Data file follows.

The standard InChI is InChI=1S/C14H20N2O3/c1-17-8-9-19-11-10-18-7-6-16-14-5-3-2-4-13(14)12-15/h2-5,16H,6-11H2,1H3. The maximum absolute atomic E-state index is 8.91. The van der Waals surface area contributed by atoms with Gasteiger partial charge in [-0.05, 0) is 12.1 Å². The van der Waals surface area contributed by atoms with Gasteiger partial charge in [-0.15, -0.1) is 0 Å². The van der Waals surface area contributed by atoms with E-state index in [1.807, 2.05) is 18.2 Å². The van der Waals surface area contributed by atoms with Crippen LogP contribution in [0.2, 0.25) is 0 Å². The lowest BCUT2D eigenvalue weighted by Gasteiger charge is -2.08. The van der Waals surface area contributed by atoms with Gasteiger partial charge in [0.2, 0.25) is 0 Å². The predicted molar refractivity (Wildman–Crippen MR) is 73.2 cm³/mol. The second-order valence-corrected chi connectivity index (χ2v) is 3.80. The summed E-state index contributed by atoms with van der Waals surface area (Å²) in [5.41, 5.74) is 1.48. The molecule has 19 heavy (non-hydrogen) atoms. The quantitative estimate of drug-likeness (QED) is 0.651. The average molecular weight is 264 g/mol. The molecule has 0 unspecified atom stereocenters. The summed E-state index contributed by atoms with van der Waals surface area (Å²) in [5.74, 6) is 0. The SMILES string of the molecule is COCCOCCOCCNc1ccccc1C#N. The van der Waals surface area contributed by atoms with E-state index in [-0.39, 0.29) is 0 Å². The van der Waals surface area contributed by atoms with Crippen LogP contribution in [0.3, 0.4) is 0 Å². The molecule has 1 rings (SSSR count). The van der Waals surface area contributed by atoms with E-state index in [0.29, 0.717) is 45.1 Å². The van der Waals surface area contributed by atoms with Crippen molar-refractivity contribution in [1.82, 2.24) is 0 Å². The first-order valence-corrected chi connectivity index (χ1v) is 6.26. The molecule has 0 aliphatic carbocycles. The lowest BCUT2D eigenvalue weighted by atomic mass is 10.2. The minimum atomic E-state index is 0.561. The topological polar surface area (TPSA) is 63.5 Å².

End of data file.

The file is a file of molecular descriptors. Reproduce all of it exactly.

The standard InChI is InChI=1S/C14H20N2O3/c1-17-8-9-19-11-10-18-7-6-16-14-5-3-2-4-13(14)12-15/h2-5,16H,6-11H2,1H3. The maximum absolute atomic E-state index is 8.91. The van der Waals surface area contributed by atoms with Gasteiger partial charge in [-0.05, 0) is 12.1 Å². The van der Waals surface area contributed by atoms with Gasteiger partial charge in [-0.15, -0.1) is 0 Å². The van der Waals surface area contributed by atoms with E-state index in [1.807, 2.05) is 18.2 Å². The van der Waals surface area contributed by atoms with Crippen LogP contribution in [0.2, 0.25) is 0 Å². The lowest BCUT2D eigenvalue weighted by Gasteiger charge is -2.08. The van der Waals surface area contributed by atoms with Gasteiger partial charge in [0.2, 0.25) is 0 Å². The predicted molar refractivity (Wildman–Crippen MR) is 73.2 cm³/mol. The second-order valence-corrected chi connectivity index (χ2v) is 3.80. The summed E-state index contributed by atoms with van der Waals surface area (Å²) in [5.41, 5.74) is 1.48. The molecule has 19 heavy (non-hydrogen) atoms. The quantitative estimate of drug-likeness (QED) is 0.651. The average molecular weight is 264 g/mol. The molecule has 0 unspecified atom stereocenters. The summed E-state index contributed by atoms with van der Waals surface area (Å²) in [5.74, 6) is 0. The SMILES string of the molecule is COCCOCCOCCNc1ccccc1C#N. The van der Waals surface area contributed by atoms with E-state index in [-0.39, 0.29) is 0 Å². The van der Waals surface area contributed by atoms with Crippen LogP contribution in [0.3, 0.4) is 0 Å². The molecule has 1 rings (SSSR count). The van der Waals surface area contributed by atoms with E-state index in [0.29, 0.717) is 45.1 Å². The van der Waals surface area contributed by atoms with Crippen molar-refractivity contribution in [1.82, 2.24) is 0 Å². The first-order valence-corrected chi connectivity index (χ1v) is 6.26. The molecule has 0 aliphatic carbocycles. The lowest BCUT2D eigenvalue weighted by atomic mass is 10.2. The minimum atomic E-state index is 0.561. The topological polar surface area (TPSA) is 63.5 Å².